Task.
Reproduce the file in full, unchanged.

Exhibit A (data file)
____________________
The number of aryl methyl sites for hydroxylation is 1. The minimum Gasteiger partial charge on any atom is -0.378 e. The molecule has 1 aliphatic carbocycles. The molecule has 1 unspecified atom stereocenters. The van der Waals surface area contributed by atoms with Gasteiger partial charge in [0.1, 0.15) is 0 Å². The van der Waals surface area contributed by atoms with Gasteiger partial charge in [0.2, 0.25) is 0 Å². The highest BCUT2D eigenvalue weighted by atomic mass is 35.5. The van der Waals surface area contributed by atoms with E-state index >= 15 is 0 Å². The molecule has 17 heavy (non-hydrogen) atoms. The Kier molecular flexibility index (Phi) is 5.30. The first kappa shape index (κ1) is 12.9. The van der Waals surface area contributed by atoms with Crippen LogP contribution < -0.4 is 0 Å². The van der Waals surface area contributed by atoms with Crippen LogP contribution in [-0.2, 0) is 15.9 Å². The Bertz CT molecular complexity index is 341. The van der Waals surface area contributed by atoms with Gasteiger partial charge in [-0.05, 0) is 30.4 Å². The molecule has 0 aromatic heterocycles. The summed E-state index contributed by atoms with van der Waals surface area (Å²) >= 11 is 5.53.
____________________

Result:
The number of aryl methyl sites for hydroxylation is 1. The minimum Gasteiger partial charge on any atom is -0.378 e. The molecule has 1 aliphatic carbocycles. The molecule has 1 unspecified atom stereocenters. The van der Waals surface area contributed by atoms with Gasteiger partial charge in [0.1, 0.15) is 0 Å². The van der Waals surface area contributed by atoms with Gasteiger partial charge in [0.2, 0.25) is 0 Å². The highest BCUT2D eigenvalue weighted by atomic mass is 35.5. The van der Waals surface area contributed by atoms with E-state index >= 15 is 0 Å². The molecule has 17 heavy (non-hydrogen) atoms. The Kier molecular flexibility index (Phi) is 5.30. The first kappa shape index (κ1) is 12.9. The van der Waals surface area contributed by atoms with Crippen LogP contribution < -0.4 is 0 Å². The van der Waals surface area contributed by atoms with Crippen LogP contribution in [-0.2, 0) is 15.9 Å². The Bertz CT molecular complexity index is 341. The van der Waals surface area contributed by atoms with Gasteiger partial charge in [-0.05, 0) is 30.4 Å². The molecule has 0 aromatic heterocycles. The summed E-state index contributed by atoms with van der Waals surface area (Å²) >= 11 is 5.53.